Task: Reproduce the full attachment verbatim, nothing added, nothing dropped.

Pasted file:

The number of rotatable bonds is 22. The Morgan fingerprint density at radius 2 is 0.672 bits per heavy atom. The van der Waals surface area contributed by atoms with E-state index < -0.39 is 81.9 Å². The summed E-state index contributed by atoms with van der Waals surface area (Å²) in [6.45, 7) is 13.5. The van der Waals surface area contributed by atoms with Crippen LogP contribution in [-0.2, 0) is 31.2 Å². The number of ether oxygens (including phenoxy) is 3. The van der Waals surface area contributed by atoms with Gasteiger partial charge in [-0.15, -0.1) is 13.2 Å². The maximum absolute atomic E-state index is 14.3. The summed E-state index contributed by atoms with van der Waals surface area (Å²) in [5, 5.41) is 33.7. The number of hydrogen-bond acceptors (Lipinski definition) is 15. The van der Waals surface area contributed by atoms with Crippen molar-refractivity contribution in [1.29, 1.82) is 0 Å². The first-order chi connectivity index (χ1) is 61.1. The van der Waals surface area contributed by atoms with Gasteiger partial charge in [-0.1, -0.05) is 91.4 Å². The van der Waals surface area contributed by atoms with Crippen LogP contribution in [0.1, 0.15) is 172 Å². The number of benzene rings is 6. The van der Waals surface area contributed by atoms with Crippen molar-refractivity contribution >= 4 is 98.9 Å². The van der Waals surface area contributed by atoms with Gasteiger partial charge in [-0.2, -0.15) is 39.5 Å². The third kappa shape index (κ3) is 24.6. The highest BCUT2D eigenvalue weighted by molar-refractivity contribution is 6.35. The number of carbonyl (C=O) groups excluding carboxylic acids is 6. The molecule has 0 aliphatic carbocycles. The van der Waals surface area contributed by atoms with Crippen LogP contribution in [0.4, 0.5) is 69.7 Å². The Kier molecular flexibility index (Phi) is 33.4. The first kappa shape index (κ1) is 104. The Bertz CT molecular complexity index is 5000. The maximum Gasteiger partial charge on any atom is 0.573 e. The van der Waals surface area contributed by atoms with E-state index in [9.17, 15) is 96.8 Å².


The number of rotatable bonds is 22. The Morgan fingerprint density at radius 2 is 0.672 bits per heavy atom. The van der Waals surface area contributed by atoms with E-state index < -0.39 is 81.9 Å². The summed E-state index contributed by atoms with van der Waals surface area (Å²) in [6.45, 7) is 13.5. The van der Waals surface area contributed by atoms with Crippen LogP contribution in [-0.2, 0) is 31.2 Å². The number of ether oxygens (including phenoxy) is 3. The van der Waals surface area contributed by atoms with Gasteiger partial charge in [-0.15, -0.1) is 13.2 Å². The maximum absolute atomic E-state index is 14.3. The summed E-state index contributed by atoms with van der Waals surface area (Å²) in [5, 5.41) is 33.7. The number of hydrogen-bond acceptors (Lipinski definition) is 15. The van der Waals surface area contributed by atoms with Crippen molar-refractivity contribution in [1.29, 1.82) is 0 Å². The first-order chi connectivity index (χ1) is 61.1. The van der Waals surface area contributed by atoms with Gasteiger partial charge in [-0.1, -0.05) is 91.4 Å². The van der Waals surface area contributed by atoms with Crippen LogP contribution in [0.1, 0.15) is 172 Å². The number of benzene rings is 6. The van der Waals surface area contributed by atoms with Crippen molar-refractivity contribution >= 4 is 98.9 Å². The van der Waals surface area contributed by atoms with Gasteiger partial charge in [-0.2, -0.15) is 39.5 Å². The third kappa shape index (κ3) is 24.6. The highest BCUT2D eigenvalue weighted by molar-refractivity contribution is 6.35. The number of carbonyl (C=O) groups excluding carboxylic acids is 6. The molecule has 0 aliphatic carbocycles. The van der Waals surface area contributed by atoms with Crippen LogP contribution in [0.4, 0.5) is 69.7 Å². The Kier molecular flexibility index (Phi) is 33.4. The first kappa shape index (κ1) is 104. The Bertz CT molecular complexity index is 5000. The maximum Gasteiger partial charge on any atom is 0.573 e. The van der Waals surface area contributed by atoms with E-state index in [9.17, 15) is 96.8 Å².